[Haskell-cafe] Explaining monads

Lanny Ripple lanny at cisco.com
Tue Aug 14 12:32:08 EDT 2007

Look!  You are doing it again!  :)  Does that paragraph even 
contain the word "Monad"?  :)

I'm aware a monad is an abstraction and as such it doesn't *do* 
anything.  My point was along the lines that you don't need to 
know that your working in a field to be able to learn that

    3/2 = 1.5



Jeff Polakow wrote:
> Hello,
> There is clearly a problem with the Haskell/monad tutorials out there...
>  > The tutorials seriously need to step back and start with
>  > something like, "To enforce order of evaluation we evaluate
>  > closures* returning a defined type.  The first closure will feed
>  > its result to the second which will in turn feed it's result to
>  > the third.  Since the third closure can't be evaluated without
>  > having the results from the second and first (and thus they had
>  > to be evaluated earlier in time) we get a defined evaluation
>  > sequence.  Here are some examples..."
>  >
> The style of this description is nice; however the description itself is 
> wrong.
> Monads DO NOT determine order of evaluation. Previous posts on this 
> thread give several examples.
> In lazy languages, data dependencies determine the order of evaluation. 
> X must be evaluated before Y if Y depends upon the result of X. You can 
> force the order of evaluation without using a monad just as you can have 
> a monad which does not determine the order in which things get evaluated.
>  From the point of view of a programmer, a monad is simply a useful 
> (higher-order) combinator pattern. All monadic code can be flattened by 
> replacing occurrences of bind (>>=) with it's definition.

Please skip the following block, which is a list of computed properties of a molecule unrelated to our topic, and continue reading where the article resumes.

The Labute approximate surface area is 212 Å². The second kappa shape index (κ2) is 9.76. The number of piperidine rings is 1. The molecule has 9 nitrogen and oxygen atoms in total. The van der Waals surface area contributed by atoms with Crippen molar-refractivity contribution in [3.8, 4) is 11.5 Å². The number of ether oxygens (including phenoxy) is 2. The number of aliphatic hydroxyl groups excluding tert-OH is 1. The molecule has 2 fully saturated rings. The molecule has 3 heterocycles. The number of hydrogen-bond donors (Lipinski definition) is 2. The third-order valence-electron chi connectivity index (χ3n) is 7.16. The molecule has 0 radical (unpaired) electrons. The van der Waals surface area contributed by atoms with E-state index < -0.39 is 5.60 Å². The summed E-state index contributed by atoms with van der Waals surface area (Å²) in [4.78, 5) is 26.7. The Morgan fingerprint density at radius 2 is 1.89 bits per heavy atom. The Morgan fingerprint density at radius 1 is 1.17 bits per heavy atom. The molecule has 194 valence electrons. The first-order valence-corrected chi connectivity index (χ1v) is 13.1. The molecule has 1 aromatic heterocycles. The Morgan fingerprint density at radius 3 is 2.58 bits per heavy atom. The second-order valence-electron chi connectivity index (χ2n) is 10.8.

> One general intuition about monads is that they represent computations 
> rather than simple (already computed) values:
>     x :: Int               -- x is an Int
>     x :: Monad m => m Int  -- x is a computation of an Int
>     x :: [Int]             -- x is a computation of an Int which can 
> return multiplie values
>     x :: Maybe Int         -- x is a computation of an Int which might 
> fail (return Nothing)
>     x :: State s Int       -- x is a computation of an Int which relies 
> on, and returns (possibly modified)
>                            --   a value of type s. Note: State s Int is 
> isomorphic to: s -> (Int,s)
>     x :: IO Int            -- x is a computation of an Int which can 
> interact with the outside world.
> Return explains how to make a simple computation which returns a 
> specified value.
> Bind explains how to use the result of a computation to compute 
> something else.
> -Jeff
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Lanny Ripple <lanny at cisco.com>
ScmDB / Cisco Systems, Inc.

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